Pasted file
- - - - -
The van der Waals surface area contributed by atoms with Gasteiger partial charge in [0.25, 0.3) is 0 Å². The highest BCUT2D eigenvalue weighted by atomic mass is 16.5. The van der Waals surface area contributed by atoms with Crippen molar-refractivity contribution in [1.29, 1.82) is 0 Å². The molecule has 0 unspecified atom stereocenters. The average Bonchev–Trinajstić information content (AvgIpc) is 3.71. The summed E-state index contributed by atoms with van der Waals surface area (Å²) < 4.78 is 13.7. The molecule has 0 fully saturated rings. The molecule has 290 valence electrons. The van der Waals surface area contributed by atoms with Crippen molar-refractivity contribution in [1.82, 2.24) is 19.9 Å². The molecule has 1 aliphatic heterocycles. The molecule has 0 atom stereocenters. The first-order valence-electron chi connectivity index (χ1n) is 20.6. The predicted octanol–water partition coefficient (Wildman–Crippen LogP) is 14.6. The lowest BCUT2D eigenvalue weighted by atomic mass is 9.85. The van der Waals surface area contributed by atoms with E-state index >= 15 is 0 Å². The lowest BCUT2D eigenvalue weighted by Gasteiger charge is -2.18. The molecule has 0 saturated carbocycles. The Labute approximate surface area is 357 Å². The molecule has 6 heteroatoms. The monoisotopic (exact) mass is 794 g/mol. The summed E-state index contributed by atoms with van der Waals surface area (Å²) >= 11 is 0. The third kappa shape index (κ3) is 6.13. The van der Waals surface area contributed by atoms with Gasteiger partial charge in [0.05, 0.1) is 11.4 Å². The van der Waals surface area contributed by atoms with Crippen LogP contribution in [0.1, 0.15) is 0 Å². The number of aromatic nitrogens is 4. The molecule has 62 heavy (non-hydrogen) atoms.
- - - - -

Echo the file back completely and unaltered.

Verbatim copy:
The van der Waals surface area contributed by atoms with Gasteiger partial charge in [0.25, 0.3) is 0 Å². The highest BCUT2D eigenvalue weighted by atomic mass is 16.5. The van der Waals surface area contributed by atoms with Crippen molar-refractivity contribution in [1.29, 1.82) is 0 Å². The molecule has 0 unspecified atom stereocenters. The average Bonchev–Trinajstić information content (AvgIpc) is 3.71. The summed E-state index contributed by atoms with van der Waals surface area (Å²) < 4.78 is 13.7. The molecule has 0 fully saturated rings. The molecule has 290 valence electrons. The van der Waals surface area contributed by atoms with Crippen molar-refractivity contribution in [1.82, 2.24) is 19.9 Å². The molecule has 1 aliphatic heterocycles. The molecule has 0 atom stereocenters. The first-order valence-electron chi connectivity index (χ1n) is 20.6. The predicted octanol–water partition coefficient (Wildman–Crippen LogP) is 14.6. The lowest BCUT2D eigenvalue weighted by atomic mass is 9.85. The van der Waals surface area contributed by atoms with E-state index >= 15 is 0 Å². The lowest BCUT2D eigenvalue weighted by Gasteiger charge is -2.18. The molecule has 0 saturated carbocycles. The Labute approximate surface area is 357 Å². The molecule has 6 heteroatoms. The monoisotopic (exact) mass is 794 g/mol. The summed E-state index contributed by atoms with van der Waals surface area (Å²) >= 11 is 0. The third kappa shape index (κ3) is 6.13. The van der Waals surface area contributed by atoms with Gasteiger partial charge in [0.05, 0.1) is 11.4 Å². The van der Waals surface area contributed by atoms with Crippen LogP contribution in [0.1, 0.15) is 0 Å². The number of aromatic nitrogens is 4. The molecule has 62 heavy (non-hydrogen) atoms.